In the end, this is a fundamental problem with prequels in general and there is no real way around it. On the one hand, we can’t ignore the history of LOTR, which, even though it happens later in the timeline of Middle Earth, has already been ingrained into the public memory. But on the other hand, we cannot retcon The Hobbit enough to accommodate all of that without making it a much different story. But it does have to be one or the other. I would prefer the former—just treat The Hobbit as a tale from a simpler time—but the inclusion of all of the extra material that relates to the War of the Ring tells me that we may be in for the latter. If we are not—that is, if the filmmakers attempt to introduce all of the surrounding Ring lore into the story but maintain the tone and voice of the original work—then we are in for one bumpy, disjointed ride.
Expect the unexpected (journey)
A lot more could be said about the pitfalls The Hobbit may find itself at the bottom of. For example, I haven’t even touched on aspects of cinematography (mainly because I don’t really feel qualified to discuss them). I just wanted to focus on some of the story-related hazards from the perspective of a Tolkien nerd. To be honest, I originally conceived of this entry as a bit of a lark; the title was going to be “Why The Hobbit is going to be a disappointment.” I thought it would be fun to have a sensationalist title and then talk a little about my thoughts on the upcoming film. As I wrote, though, I realized that my concerns were very real, and that the entry wasn’t a lark at all. Thus the more sober title.
But I am going to end this the same way I had originally intended to end it, because although I have voiced some pretty serious concerns above, I still feel the same way about the film: I can’t wait to see it. We have already reserved tickets for a Saturday morning show (it opens here on Thursday evening, but I won’t have time to see it until Saturday morning). I have been looking forward to this ever since the project was first announced, and nothing (within reason) is going to stop me from being in that cinema when the opening sequence rolls. (And I’ve heard that Peter Jackson has a cameo in the first six or seven minutes, so I will looking hard for him.)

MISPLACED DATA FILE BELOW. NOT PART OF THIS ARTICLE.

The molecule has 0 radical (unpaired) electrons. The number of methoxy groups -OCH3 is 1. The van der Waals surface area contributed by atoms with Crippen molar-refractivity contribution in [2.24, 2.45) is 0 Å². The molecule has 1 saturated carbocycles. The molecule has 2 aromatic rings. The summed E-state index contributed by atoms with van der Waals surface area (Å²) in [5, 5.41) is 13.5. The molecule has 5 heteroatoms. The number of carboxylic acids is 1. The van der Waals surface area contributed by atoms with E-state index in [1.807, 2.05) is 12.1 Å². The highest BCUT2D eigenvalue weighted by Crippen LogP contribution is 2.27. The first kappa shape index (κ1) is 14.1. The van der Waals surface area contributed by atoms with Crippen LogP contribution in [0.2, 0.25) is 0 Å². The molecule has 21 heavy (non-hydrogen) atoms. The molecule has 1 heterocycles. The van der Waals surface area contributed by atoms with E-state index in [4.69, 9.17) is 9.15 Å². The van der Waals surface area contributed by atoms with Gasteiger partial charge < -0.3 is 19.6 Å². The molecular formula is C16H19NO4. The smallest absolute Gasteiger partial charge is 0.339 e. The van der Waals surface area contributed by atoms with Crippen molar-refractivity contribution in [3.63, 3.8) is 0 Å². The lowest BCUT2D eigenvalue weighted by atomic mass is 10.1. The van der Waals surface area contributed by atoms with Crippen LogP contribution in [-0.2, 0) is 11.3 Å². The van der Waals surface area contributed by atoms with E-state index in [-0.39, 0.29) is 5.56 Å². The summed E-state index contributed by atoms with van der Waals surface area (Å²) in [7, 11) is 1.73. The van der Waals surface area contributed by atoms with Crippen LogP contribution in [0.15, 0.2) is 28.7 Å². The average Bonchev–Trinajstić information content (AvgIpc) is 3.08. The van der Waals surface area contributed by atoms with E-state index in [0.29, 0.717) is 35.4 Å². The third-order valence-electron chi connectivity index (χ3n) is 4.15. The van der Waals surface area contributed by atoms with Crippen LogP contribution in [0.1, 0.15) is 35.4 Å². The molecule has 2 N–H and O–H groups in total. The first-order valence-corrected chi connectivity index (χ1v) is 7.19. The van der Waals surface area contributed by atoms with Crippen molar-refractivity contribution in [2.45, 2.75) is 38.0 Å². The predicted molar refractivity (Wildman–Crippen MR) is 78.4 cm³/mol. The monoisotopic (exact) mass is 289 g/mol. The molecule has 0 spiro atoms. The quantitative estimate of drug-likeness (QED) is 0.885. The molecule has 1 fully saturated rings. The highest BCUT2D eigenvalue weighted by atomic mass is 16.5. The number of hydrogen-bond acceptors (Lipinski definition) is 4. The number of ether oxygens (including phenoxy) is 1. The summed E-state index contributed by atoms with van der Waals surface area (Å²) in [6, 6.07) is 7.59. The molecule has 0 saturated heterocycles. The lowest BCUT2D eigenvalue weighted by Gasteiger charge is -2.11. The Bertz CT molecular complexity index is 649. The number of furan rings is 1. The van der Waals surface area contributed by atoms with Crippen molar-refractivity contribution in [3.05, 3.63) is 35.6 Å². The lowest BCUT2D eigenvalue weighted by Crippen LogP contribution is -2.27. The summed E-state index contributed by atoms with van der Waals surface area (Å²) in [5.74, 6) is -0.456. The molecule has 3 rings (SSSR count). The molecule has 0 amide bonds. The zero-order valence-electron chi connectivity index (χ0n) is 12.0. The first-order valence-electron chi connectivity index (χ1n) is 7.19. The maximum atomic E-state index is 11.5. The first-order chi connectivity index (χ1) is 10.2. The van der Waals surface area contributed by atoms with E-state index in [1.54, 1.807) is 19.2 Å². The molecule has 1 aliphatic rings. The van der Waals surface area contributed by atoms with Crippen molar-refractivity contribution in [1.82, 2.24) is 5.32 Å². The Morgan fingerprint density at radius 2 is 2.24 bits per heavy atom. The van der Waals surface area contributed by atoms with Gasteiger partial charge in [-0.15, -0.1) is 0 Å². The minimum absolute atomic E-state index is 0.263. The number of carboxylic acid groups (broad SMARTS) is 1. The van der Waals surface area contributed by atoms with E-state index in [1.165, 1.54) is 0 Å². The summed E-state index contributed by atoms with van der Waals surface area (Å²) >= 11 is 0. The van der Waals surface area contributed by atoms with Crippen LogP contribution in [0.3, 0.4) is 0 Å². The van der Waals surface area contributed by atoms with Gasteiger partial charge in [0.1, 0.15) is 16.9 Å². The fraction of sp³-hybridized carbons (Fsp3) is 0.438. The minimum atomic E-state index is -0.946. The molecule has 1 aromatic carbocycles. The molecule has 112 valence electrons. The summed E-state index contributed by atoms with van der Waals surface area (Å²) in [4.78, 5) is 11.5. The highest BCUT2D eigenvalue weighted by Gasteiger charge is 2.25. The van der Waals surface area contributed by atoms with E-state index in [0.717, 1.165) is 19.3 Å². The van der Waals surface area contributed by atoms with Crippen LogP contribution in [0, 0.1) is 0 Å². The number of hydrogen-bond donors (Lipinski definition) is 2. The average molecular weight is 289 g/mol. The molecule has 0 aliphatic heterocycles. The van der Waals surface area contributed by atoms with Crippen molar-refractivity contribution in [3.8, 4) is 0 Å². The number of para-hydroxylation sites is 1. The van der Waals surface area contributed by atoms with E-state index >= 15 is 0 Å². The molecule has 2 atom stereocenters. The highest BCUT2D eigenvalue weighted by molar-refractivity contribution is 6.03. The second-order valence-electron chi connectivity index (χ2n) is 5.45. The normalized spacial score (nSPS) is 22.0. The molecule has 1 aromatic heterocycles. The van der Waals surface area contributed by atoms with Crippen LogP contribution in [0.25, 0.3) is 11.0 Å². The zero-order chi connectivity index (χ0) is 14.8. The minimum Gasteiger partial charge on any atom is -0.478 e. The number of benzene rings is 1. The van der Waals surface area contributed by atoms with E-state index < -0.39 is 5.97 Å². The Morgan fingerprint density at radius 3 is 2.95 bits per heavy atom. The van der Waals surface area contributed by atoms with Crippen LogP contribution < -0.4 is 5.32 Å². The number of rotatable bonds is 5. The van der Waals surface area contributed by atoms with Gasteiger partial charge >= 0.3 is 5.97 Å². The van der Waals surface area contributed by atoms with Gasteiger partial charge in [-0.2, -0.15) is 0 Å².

So, you ask, what about all those concerns you had above? Well, I still have them. In fact, I can say with a fair degree of certainty that I will be disappointed by some aspects of The Hobbit. The same thing happened with LOTR. When Faramir did not let Frodo go at first, but instead elected to take him back to Minas Tirith, I was dumbfounded. My jaw literally dropped open as I sat there, and all I could do was whisper dazedly to my wife, “That’s not what happened!” When Gollum drives a wedge between Sam and Frodo, and then Frodo actually tells Sam to go home (and he does—or at least starts to), it took every ounce of willpower I possessed to not jump out of my seat. When Treebeard came back after the Entmoot and told Merry and Pippin that the Ents would not, in fact, enter the War—only for them to pass by Isengard later and decide on the spur of the moment that they would attack—I was apoplectic with rage.